The CodeMonitorTM for Java is a monitoring system for Java bytecode. It injects logging statements into the classes of an Java application at selectable places.
It helps you to generate logging-output at specific places inside your Java software, without the necessity to edit the source-code.
Monitoring (of Java bytecode) is therefore an activity separated from the normal way of “writing” software, and enables a flexible view into emerging or existent Java applications. It helps tremendously in the finding and identifying of software's bugs and in the assurance of software's quality.
Why CodeMonitorTM for Java? CodeMonitor minimizes the costs of development of your applications and maximizes your insight into your application - both at runtime and during development. CodeMonitor offers many essential features needed for monitoring enterprise applications which you will not find in any other logging or debugging system.
Monitoring vs. debugging. Debuggers are special tools used by software developers to find bugs inside software systems. They are often used interactively to step through a particular program or to execute the program until it hits a specific breakpoint. With debuggers developers are able to watch internals of a running program, to examine its live state, and to directly change modifyable variables.
The drawbacks of debuggers are that they require runtime environments with special debugging support, which aren't always available, especially on production systems. Debuggers change the threading behaviour of the debugged software dramatically and often mask difficult to find timing bugs, especially in distributed applications. The strength of liveness has its drawbacks too, because a running debugger requires the active attention of a developer, whose time is expensive and also not always available. Debugging sometimes degrades developer discipline because debugging is thought of as a “one shot activity” to hunt bugs, but not as a planned and systematic activity to enhance product quality and to find and prevent bugs from the beginning. The setup generated during debugging is often wasted and lost, and therefore not reusable as part of quality assurance later on in the project.
Monitoring vs. logging. Logging is a low-tech method sometimes called “poor man's debugging” used in situations where a debugger is not available or could not be successfully used, for example in distributed enterprise applications. With the insertion of logging and tracing statements into the source code of a program developers try to get an understanding of the program's behaviour. The developer selects points in the source where he or she manually writes some output statements, compiles the source to bytecode, and deploys the generated class-files to the runtime environment, where they are executed. This time-consuming process needs the source-code and a development environment to compile it, both aren't always available, especially on test- and production-systems.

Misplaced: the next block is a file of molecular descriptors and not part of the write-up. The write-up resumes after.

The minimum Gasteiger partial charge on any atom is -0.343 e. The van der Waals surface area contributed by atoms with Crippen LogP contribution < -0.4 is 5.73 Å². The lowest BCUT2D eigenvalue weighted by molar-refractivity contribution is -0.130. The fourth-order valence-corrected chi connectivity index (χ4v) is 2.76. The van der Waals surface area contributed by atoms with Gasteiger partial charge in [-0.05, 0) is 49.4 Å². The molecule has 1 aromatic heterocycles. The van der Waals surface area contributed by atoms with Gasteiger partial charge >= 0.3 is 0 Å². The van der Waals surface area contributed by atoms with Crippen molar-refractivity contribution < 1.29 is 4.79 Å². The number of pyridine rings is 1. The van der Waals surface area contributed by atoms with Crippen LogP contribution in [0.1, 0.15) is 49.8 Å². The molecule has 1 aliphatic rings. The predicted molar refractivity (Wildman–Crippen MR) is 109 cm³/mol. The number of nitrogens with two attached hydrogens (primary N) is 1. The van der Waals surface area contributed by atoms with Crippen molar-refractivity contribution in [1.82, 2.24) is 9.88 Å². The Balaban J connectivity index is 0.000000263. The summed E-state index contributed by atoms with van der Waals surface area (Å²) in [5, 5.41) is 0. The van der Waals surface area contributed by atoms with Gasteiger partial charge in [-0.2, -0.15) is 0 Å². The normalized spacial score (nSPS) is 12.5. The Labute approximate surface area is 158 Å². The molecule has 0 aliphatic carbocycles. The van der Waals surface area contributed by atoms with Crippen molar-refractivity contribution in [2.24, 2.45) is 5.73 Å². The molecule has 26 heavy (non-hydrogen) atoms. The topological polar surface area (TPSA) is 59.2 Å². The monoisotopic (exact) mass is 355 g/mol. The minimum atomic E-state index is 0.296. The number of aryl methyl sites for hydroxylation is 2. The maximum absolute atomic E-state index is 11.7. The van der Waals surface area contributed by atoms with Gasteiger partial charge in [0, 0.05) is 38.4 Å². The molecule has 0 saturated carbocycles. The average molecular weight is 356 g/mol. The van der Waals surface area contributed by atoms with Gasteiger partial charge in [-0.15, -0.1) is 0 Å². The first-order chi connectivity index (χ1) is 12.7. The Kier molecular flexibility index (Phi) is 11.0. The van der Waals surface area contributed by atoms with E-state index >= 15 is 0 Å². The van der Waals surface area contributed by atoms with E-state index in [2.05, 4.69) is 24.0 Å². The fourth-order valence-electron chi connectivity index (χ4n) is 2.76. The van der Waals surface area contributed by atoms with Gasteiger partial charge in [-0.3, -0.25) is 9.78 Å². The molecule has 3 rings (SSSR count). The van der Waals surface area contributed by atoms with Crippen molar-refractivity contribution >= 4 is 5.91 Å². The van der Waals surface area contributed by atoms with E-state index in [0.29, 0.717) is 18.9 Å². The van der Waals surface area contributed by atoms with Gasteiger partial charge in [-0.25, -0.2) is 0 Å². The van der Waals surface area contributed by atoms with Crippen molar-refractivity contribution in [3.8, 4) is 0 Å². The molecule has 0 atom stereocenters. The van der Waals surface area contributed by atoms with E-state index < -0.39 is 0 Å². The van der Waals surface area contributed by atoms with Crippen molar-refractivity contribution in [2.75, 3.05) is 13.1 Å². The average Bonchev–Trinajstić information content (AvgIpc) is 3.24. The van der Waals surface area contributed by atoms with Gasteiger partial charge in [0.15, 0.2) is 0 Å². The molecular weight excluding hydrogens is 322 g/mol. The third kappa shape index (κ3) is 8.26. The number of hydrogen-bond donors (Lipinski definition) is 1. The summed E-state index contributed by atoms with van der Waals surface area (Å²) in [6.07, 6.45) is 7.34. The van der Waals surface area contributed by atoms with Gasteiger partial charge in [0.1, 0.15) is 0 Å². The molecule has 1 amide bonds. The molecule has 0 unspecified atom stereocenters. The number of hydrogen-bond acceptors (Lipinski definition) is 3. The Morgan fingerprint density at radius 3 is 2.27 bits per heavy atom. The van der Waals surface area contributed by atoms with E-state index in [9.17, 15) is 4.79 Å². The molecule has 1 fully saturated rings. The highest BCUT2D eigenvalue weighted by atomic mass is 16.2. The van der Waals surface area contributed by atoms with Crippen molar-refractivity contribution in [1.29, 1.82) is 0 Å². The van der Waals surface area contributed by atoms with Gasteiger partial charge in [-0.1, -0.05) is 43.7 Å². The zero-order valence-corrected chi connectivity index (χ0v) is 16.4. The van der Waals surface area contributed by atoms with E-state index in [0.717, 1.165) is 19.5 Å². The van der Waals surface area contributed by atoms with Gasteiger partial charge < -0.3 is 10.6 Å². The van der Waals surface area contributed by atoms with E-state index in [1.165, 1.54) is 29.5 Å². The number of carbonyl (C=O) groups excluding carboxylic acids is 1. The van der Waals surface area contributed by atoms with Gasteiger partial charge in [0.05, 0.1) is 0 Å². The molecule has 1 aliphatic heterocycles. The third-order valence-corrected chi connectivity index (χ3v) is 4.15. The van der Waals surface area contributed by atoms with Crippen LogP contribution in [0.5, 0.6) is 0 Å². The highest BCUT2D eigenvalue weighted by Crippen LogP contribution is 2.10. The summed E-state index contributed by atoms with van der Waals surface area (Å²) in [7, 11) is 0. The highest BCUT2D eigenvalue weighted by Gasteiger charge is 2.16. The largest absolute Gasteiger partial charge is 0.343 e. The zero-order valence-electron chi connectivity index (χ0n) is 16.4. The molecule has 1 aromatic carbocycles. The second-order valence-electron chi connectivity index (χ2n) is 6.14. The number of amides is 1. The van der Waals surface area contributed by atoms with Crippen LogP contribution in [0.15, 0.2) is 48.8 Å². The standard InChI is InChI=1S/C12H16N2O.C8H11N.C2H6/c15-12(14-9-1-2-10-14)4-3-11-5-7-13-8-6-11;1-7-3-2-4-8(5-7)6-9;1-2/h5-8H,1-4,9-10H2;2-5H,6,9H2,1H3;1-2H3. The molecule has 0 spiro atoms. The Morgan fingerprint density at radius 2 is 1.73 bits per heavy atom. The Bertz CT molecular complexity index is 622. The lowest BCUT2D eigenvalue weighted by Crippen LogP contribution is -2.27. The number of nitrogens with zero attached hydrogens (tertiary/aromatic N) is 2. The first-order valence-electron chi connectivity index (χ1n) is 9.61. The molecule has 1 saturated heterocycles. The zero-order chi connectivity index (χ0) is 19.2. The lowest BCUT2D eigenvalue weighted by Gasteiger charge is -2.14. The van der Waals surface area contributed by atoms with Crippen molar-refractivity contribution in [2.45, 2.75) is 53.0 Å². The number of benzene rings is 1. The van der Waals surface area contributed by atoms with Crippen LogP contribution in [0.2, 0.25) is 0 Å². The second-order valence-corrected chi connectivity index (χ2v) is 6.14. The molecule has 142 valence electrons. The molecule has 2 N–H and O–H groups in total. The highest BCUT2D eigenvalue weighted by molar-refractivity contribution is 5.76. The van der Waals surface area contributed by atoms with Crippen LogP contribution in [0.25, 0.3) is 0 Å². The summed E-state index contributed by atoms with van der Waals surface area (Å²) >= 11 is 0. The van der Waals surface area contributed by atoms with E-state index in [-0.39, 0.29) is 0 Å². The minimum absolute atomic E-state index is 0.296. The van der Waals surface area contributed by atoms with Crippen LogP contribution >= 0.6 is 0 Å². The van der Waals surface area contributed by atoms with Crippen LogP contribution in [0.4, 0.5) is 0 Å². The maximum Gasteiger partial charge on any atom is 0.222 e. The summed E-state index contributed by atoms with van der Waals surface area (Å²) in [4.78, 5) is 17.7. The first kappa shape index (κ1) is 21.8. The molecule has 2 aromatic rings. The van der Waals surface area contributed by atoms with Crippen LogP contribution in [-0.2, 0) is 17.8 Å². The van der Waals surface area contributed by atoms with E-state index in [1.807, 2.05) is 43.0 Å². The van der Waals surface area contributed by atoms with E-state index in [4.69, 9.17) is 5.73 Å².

Manually written logging statements are “noise” injected into source-code which implements functionality relevant to the customer. Not only that this way important program-structure gets hidden, which endangers developer's understanding of the program and therefore it's quality, writing logging statements manually is tedious, error-prone and a source of bugs in its own. On some projects logging statements count up to more than 50% of code written, which unnecessarily wastes developers' important time, because it is not used for the implementation of functionality.
Automatic insertion of monitoring code doesn't depend on the availability of source-code or a development environment and isn't as inflexible, error-prone, and time-consuming as manually writing logging statements. Automatic insertion eases developer's life, because the discipline necessary to systematically monitor the program's behaviour is embodied in XML-documents, which specify what, how, and where to monitor, and is enforced by CodeMonitor. The documents themselves may become part of the program's system documentation and are reusable in later stages of the program's life-cycle, even it's operation.
Monitoring vs. aspect-weaving. While most logging toolkits solve the problem of managing and viewing the logging output, they doesn't support the developer in writing corresponding logging statements. This task is done manually by the developer who is responsible for a specific piece of program code. The new trend of aspect oriented programming tries to support this task by defining aspects, which are put into some selectable places. The drawback of this approach is the necessity to use special programming languages with special compilers, whose use must be allowed for in an early stage of a development project. To get benefits from this technology for projects which have already reached a later stage or are even deployed to customers is nearly impossible to achieve.
CodeMonitorTM for Java supports standard logging toolkits. CodeMonitor supports different logging toolkits and systems. Currently adaptors for the Logging API of Java introduced with JDK 1.4, Log4J and LogKit of the Apache's Jakarta project, and simple stream-output are available.
No lock into CodeMonitorTM for Java. Most tool provider strive to lock customers into their products. At tangentum technologies we believe in the freedom of choice and therefore only act as catalysts in the interest of our customers. We like to play an important role in the development, but don't like to become part of its results.
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